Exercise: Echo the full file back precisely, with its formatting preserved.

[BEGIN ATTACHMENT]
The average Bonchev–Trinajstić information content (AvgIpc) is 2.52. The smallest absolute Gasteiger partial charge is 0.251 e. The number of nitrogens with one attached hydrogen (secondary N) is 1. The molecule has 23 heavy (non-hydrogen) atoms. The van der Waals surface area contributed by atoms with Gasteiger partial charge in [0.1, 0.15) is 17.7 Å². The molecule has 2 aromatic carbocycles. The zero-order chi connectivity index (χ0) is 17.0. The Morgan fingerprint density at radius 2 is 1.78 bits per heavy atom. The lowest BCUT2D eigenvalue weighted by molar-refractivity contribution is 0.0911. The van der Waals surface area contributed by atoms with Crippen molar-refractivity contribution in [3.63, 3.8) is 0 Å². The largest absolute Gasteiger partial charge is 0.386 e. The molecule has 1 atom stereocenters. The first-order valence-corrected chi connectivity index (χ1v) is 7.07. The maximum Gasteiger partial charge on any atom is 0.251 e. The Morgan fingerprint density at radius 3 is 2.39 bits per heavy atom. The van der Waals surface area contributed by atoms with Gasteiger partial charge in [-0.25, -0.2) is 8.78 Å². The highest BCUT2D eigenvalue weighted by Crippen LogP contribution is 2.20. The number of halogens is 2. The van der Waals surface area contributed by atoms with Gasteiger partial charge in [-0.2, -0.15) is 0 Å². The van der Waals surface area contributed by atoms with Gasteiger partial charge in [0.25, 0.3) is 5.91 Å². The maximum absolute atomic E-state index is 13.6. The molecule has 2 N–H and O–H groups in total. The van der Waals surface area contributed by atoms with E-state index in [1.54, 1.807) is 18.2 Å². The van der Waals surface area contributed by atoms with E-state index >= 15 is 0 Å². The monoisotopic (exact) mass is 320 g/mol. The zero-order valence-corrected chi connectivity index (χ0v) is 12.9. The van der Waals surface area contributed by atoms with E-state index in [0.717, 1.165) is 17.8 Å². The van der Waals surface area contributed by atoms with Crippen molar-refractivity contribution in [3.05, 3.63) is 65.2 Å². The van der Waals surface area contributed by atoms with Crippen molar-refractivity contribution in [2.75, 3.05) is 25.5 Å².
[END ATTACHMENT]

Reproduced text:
The average Bonchev–Trinajstić information content (AvgIpc) is 2.52. The smallest absolute Gasteiger partial charge is 0.251 e. The number of nitrogens with one attached hydrogen (secondary N) is 1. The molecule has 23 heavy (non-hydrogen) atoms. The van der Waals surface area contributed by atoms with Gasteiger partial charge in [0.1, 0.15) is 17.7 Å². The molecule has 2 aromatic carbocycles. The zero-order chi connectivity index (χ0) is 17.0. The Morgan fingerprint density at radius 2 is 1.78 bits per heavy atom. The lowest BCUT2D eigenvalue weighted by molar-refractivity contribution is 0.0911. The van der Waals surface area contributed by atoms with Crippen molar-refractivity contribution in [3.63, 3.8) is 0 Å². The largest absolute Gasteiger partial charge is 0.386 e. The molecule has 1 atom stereocenters. The first-order valence-corrected chi connectivity index (χ1v) is 7.07. The maximum Gasteiger partial charge on any atom is 0.251 e. The Morgan fingerprint density at radius 3 is 2.39 bits per heavy atom. The van der Waals surface area contributed by atoms with Gasteiger partial charge in [-0.25, -0.2) is 8.78 Å². The highest BCUT2D eigenvalue weighted by Crippen LogP contribution is 2.20. The number of halogens is 2. The van der Waals surface area contributed by atoms with Gasteiger partial charge in [-0.2, -0.15) is 0 Å². The van der Waals surface area contributed by atoms with Gasteiger partial charge in [0.25, 0.3) is 5.91 Å². The maximum absolute atomic E-state index is 13.6. The molecule has 2 N–H and O–H groups in total. The van der Waals surface area contributed by atoms with E-state index in [1.54, 1.807) is 18.2 Å². The van der Waals surface area contributed by atoms with E-state index >= 15 is 0 Å². The monoisotopic (exact) mass is 320 g/mol. The zero-order valence-corrected chi connectivity index (χ0v) is 12.9. The van der Waals surface area contributed by atoms with E-state index in [0.717, 1.165) is 17.8 Å². The van der Waals surface area contributed by atoms with Crippen molar-refractivity contribution in [3.05, 3.63) is 65.2 Å². The van der Waals surface area contributed by atoms with Crippen molar-refractivity contribution in [2.75, 3.05) is 25.5 Å².